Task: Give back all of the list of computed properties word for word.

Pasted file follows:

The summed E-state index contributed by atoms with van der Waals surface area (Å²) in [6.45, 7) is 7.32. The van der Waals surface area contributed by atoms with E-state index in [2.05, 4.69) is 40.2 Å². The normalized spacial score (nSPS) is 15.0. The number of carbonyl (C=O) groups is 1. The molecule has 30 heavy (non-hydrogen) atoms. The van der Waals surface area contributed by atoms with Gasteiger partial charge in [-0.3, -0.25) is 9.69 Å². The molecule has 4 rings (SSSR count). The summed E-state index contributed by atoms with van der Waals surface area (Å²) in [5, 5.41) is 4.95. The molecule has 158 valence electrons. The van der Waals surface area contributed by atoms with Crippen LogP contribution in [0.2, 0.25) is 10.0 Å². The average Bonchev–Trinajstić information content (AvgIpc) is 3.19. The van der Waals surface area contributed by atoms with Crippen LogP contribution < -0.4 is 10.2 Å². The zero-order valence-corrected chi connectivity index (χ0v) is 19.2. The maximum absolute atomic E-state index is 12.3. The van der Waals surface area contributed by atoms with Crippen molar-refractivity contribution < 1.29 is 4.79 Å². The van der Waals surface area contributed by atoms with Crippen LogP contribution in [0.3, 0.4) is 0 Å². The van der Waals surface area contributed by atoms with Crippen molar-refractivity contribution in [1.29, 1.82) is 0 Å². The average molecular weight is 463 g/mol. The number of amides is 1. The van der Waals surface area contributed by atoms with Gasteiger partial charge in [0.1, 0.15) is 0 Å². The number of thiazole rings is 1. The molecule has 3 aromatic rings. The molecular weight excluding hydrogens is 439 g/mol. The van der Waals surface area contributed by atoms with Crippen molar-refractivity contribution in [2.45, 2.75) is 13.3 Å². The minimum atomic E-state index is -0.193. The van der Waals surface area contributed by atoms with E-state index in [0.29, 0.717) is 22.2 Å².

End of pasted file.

The summed E-state index contributed by atoms with van der Waals surface area (Å²) in [6.45, 7) is 7.32. The van der Waals surface area contributed by atoms with E-state index in [2.05, 4.69) is 40.2 Å². The normalized spacial score (nSPS) is 15.0. The number of carbonyl (C=O) groups is 1. The molecule has 30 heavy (non-hydrogen) atoms. The van der Waals surface area contributed by atoms with Gasteiger partial charge in [-0.3, -0.25) is 9.69 Å². The molecule has 4 rings (SSSR count). The summed E-state index contributed by atoms with van der Waals surface area (Å²) in [5, 5.41) is 4.95. The molecule has 158 valence electrons. The van der Waals surface area contributed by atoms with Crippen LogP contribution in [0.2, 0.25) is 10.0 Å². The average Bonchev–Trinajstić information content (AvgIpc) is 3.19. The van der Waals surface area contributed by atoms with Crippen LogP contribution < -0.4 is 10.2 Å². The zero-order valence-corrected chi connectivity index (χ0v) is 19.2. The maximum absolute atomic E-state index is 12.3. The van der Waals surface area contributed by atoms with Crippen molar-refractivity contribution < 1.29 is 4.79 Å². The van der Waals surface area contributed by atoms with Crippen LogP contribution in [0.3, 0.4) is 0 Å². The van der Waals surface area contributed by atoms with Crippen molar-refractivity contribution in [1.29, 1.82) is 0 Å². The average molecular weight is 463 g/mol. The number of amides is 1. The van der Waals surface area contributed by atoms with Gasteiger partial charge in [0.1, 0.15) is 0 Å². The number of thiazole rings is 1. The molecule has 3 aromatic rings. The molecular weight excluding hydrogens is 439 g/mol. The van der Waals surface area contributed by atoms with Crippen molar-refractivity contribution in [2.45, 2.75) is 13.3 Å². The minimum atomic E-state index is -0.193. The van der Waals surface area contributed by atoms with E-state index in [0.29, 0.717) is 22.2 Å².